But why? Well, according to one report, it's because we don't process ads that do have animals the same way we process ones that don't. The study claims that there are two common ways people process information in commercials: one that relies on logical analysis, and one that relies on memory and judgement. The researchers found that when people watched commercials that featured animals, they tended to use the second form of processing -- implying that they were so swayed by the presence of animal actors, they didn't give much thought to whether or not the animals were relevant to the ad.
Additionally, the study explains, animals are what give an advertisement meaning. "If most consumers associate positive cultural meanings with specific animal characters, advertisers can exploit those meanings," the researchers write. And, according to another study, "consumers are influenced by both the symbolic meanings that have been culturally assigned to that animal as well as the physical attractiveness and likeability of how the animal is portrayed."
That would explain why some animals actually don't work in Super Bowl commercials -- especially when efforts to use them for entertainment cross the boundary between cute and cruel. Chimpanzees, for example, used to be a popular feature of Super Bowl commercials, but when it became clear that many of the young chimp actors -- who, because of their age and small size, were more suitable for acting than adult apes -- concern for the animals' treatment became more important than whatever they were selling. Now, few companies are willing to use live apes in commercials, in part because their advertisers won't even suggest it. Instead, they've started replacing them with other animals -- like bears -- that audiences find equally lovable.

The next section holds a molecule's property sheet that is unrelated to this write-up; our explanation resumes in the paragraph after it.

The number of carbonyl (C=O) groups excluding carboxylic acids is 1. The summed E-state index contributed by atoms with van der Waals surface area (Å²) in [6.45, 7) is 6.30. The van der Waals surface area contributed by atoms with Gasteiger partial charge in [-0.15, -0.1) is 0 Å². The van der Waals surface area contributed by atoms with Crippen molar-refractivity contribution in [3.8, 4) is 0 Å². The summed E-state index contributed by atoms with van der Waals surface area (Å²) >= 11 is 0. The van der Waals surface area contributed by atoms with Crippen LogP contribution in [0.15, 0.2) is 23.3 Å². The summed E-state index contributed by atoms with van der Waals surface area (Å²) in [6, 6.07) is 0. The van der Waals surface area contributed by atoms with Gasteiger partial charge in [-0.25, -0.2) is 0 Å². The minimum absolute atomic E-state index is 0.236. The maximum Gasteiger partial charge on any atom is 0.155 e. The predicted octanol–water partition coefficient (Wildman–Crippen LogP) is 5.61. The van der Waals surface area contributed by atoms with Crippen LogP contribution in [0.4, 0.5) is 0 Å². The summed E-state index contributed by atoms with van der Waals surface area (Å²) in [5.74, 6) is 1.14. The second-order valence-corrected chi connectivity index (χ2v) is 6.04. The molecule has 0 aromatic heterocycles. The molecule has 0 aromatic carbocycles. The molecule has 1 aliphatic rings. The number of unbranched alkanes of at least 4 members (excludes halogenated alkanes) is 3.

But, according to Ace Metrix, a leading advertising research firm, "animals work" in general for Super Bowl commercials. The firm listed animals as one of the top two most popular creative elements in Super Bowl ads, and of their top 10 ranked commercials for 2013, half featured animals. And, according to Ken Wheaton of Ad Age, advertisers are well aware that animals give them a better chance of producing a popular commercial.
"If advertising people are being extremely honest, they can never be sure exactly what in their ads drives actual sales," Wheaton said. "But having animals in your ads -- if used appropriately -- definitely drives recall for the ad, if not necessarily for the brand.... And having animals in Super Bowl ads can help you win the ‘Most Popular' contest." And that, Wheaton explained, is the most important part of the game.